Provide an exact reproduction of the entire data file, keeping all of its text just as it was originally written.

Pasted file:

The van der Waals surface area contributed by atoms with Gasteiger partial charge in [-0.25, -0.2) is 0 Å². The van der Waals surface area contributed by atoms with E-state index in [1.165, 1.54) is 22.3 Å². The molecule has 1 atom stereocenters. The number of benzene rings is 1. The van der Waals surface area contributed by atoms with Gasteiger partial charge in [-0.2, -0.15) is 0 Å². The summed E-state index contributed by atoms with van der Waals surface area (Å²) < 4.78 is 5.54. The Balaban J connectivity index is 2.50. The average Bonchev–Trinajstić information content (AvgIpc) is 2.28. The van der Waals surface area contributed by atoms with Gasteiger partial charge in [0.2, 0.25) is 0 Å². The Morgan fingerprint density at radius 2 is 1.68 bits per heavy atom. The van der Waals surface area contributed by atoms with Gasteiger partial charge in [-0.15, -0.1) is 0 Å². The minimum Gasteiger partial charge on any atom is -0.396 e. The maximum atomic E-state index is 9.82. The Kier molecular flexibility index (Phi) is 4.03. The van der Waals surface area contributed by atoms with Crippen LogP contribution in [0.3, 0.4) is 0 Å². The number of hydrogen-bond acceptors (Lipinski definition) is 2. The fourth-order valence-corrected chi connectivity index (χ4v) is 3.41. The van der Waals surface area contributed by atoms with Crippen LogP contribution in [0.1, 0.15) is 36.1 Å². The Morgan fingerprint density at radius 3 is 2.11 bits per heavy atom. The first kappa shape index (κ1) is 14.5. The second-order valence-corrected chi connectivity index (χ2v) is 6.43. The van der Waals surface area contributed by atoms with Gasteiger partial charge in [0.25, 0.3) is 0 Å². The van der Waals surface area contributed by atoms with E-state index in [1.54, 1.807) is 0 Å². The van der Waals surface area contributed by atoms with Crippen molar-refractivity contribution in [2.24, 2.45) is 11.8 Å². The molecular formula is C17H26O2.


The van der Waals surface area contributed by atoms with Gasteiger partial charge in [-0.25, -0.2) is 0 Å². The van der Waals surface area contributed by atoms with E-state index in [1.165, 1.54) is 22.3 Å². The molecule has 1 atom stereocenters. The number of benzene rings is 1. The van der Waals surface area contributed by atoms with Gasteiger partial charge in [-0.2, -0.15) is 0 Å². The summed E-state index contributed by atoms with van der Waals surface area (Å²) < 4.78 is 5.54. The Balaban J connectivity index is 2.50. The average Bonchev–Trinajstić information content (AvgIpc) is 2.28. The van der Waals surface area contributed by atoms with Gasteiger partial charge in [0.2, 0.25) is 0 Å². The Morgan fingerprint density at radius 2 is 1.68 bits per heavy atom. The van der Waals surface area contributed by atoms with Gasteiger partial charge in [-0.15, -0.1) is 0 Å². The minimum Gasteiger partial charge on any atom is -0.396 e. The maximum atomic E-state index is 9.82. The Kier molecular flexibility index (Phi) is 4.03. The van der Waals surface area contributed by atoms with Crippen LogP contribution in [0.3, 0.4) is 0 Å². The number of hydrogen-bond acceptors (Lipinski definition) is 2. The fourth-order valence-corrected chi connectivity index (χ4v) is 3.41. The van der Waals surface area contributed by atoms with Crippen LogP contribution in [0.1, 0.15) is 36.1 Å². The Morgan fingerprint density at radius 3 is 2.11 bits per heavy atom. The first kappa shape index (κ1) is 14.5. The second-order valence-corrected chi connectivity index (χ2v) is 6.43. The van der Waals surface area contributed by atoms with Gasteiger partial charge in [0.25, 0.3) is 0 Å². The van der Waals surface area contributed by atoms with E-state index in [1.54, 1.807) is 0 Å². The van der Waals surface area contributed by atoms with Crippen molar-refractivity contribution in [2.24, 2.45) is 11.8 Å². The molecular formula is C17H26O2.